The Frugal Pilot: Plan to keep it simple

In the first installment of The Frugal Pilot, we covered defining your flying mission: why you fly. The reason for starting there is because of Frugal Fact #1: Complexity increases costs exponentially.

Each layer of complexity you add to flying — or just about anything — increases the costs of ownership, maintenance and other expenses. Instead of you owning it, it begins to own you. Soon, what started out as a fun pastime can become a stealer of time and money. Analyzing why you fly can help keep the costs on the ground.

Each of us has the same time inventory: 8,760 hours in a year. The average recreational pilot flies just 1% of that time – and thinks about flying the other 99%.

On the other hand, our flying budgets range from one to many thousands of dollars a year, depending on our flying goals and finances. The average annual budget among recreational pilots is about $10,000 a year. Reviewing why you fly every few years can help you get the most from every dollar you spend and each hour you fly. That’s being a frugal pilot.

My airplane has had 10 owners in 55 years. That’s typical. The average pilot gets a new set of wings about every five years. Some may hold on to their plane for 20 or more and a few sell their aircraft after a year or two, but five is typical. So a five-year flying plan makes sense for many recreational pilots. At the end of five, some decide to hold pat and others have already moved on. At that point, some pilots simplify and others go for more complex aircraft depending, again, on recently reviewed flying goals and budgets.

The next step is to quantify your flying mission with a specific plan. How many flying hours are you realistically planning for the next five years (or whatever time frame you select)? What type of flying? Do you need a faster or slower aircraft than your current wings? More instruments and equipment or less? What’s the least aircraft — and least expenses — you need to fulfill your flying mission? Would you be smarter to sell your airplane and rent or quit renting and buy? What about a partnership or a flying club? Are your flying goals better met with an LSA, a glider, a homebuilt, or a vintage aircraft? Just what aircraft will best match how you want to be flying into the future?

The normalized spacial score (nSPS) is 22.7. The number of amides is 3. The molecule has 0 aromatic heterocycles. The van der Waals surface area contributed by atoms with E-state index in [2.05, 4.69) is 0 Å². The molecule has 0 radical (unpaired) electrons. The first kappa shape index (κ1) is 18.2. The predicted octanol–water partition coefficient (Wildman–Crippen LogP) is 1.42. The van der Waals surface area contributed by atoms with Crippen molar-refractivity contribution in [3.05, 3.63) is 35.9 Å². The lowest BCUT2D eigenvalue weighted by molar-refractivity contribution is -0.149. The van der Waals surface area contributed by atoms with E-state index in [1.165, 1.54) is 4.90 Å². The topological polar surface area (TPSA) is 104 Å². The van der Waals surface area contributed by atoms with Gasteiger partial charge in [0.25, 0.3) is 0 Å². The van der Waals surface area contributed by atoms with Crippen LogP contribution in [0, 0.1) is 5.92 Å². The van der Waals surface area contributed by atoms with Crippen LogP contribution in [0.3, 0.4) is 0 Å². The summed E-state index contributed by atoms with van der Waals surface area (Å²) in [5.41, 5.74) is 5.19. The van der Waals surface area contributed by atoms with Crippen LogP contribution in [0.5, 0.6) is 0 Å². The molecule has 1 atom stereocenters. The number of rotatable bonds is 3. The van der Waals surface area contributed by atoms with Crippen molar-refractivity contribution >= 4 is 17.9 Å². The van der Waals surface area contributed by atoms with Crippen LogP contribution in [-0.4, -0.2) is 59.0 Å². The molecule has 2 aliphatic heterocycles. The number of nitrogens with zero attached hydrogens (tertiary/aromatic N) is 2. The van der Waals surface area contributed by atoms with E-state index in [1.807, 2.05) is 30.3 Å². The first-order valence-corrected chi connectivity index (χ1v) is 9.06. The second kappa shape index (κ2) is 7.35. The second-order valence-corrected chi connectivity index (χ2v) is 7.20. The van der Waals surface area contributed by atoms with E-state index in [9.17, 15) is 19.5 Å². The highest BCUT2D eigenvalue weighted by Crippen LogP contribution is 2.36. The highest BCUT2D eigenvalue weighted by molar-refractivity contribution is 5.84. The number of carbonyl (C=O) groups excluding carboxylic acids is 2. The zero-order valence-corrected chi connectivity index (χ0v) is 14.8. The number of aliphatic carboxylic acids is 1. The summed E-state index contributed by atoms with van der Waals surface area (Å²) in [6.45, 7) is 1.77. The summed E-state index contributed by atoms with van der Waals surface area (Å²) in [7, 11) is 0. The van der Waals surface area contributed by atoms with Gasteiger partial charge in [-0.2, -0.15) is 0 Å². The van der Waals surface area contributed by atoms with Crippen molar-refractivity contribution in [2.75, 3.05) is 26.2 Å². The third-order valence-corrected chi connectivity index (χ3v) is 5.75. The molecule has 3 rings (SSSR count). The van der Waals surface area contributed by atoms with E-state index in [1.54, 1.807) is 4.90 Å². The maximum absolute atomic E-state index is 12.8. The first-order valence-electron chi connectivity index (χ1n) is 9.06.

Maybe your current plane is fine for the mission, but it needs something to help you enjoy flying more. Not just stuff you want, but things you really need for your goal: Upgraded avionics, more horsepower, a balanced cruise prop, tundra tires, or maybe a taildragger conversion.

Here is where budgets go awry. It would be great fun to add a STOL kit, but how much will you really need it versus needing the dollars it will cost? Don’t just say “no.” Just make sure you’re getting value for what you need and can afford. Is it an extra expense or an investment?

Whatever plane you buy or equipment you add will require periodic maintenance. It may raise the cost of your annual inspection or require special STC maintenance over the next few years and these costs have to be factored into your decision. Also review FAA Part 43 that lists what preventive maintenance you, as the aircraft owner, can perform and compare it to what you feel comfortable performing. If you can save a few hundred each year on aircraft maintenance, you can spend more on your wants list.

Another aspect of simplifying your flying is reviewing where you keep your wings. You may be limited to one or two airports within your preferred driving distance. Too far away and you won’t fly as often. But airports vary greatly in the costs and availability of hangars and tie-downs, even within a small area. Doing a little research may yield a more cost-effective airport for your aircraft. Some frugal pilots, including me, opt for a tie-down instead of a hangar and save enough each year to buy a quality cover — and pay for the annual inspection. Others choose a shed hangar without walls and save money. Local climate and availability will be factors in your decision.

Flying is a complex pastime — and so is choosing and funding your wings. Frugal pilots aren’t cheap. They just consider all the options as well as their budget as they file a smart flight plan.

In the next The Frugal Pilot, I’ll cover managing your flying wants.

See you in the pattern!


  1. Have to agree with Jay’s comment. I fly much more often than most anyone else at my medium sized airport. The last four years I’ve averaged just 87 hours each year. Looking back over my flight times for the last 37 years, the years where I did not fly regularly, I averaged less than 20 hours. Years where I was doing significant training, or flying some for business, I averaged over 100. This is all is a single engine retractable four place burning around 10 GPH.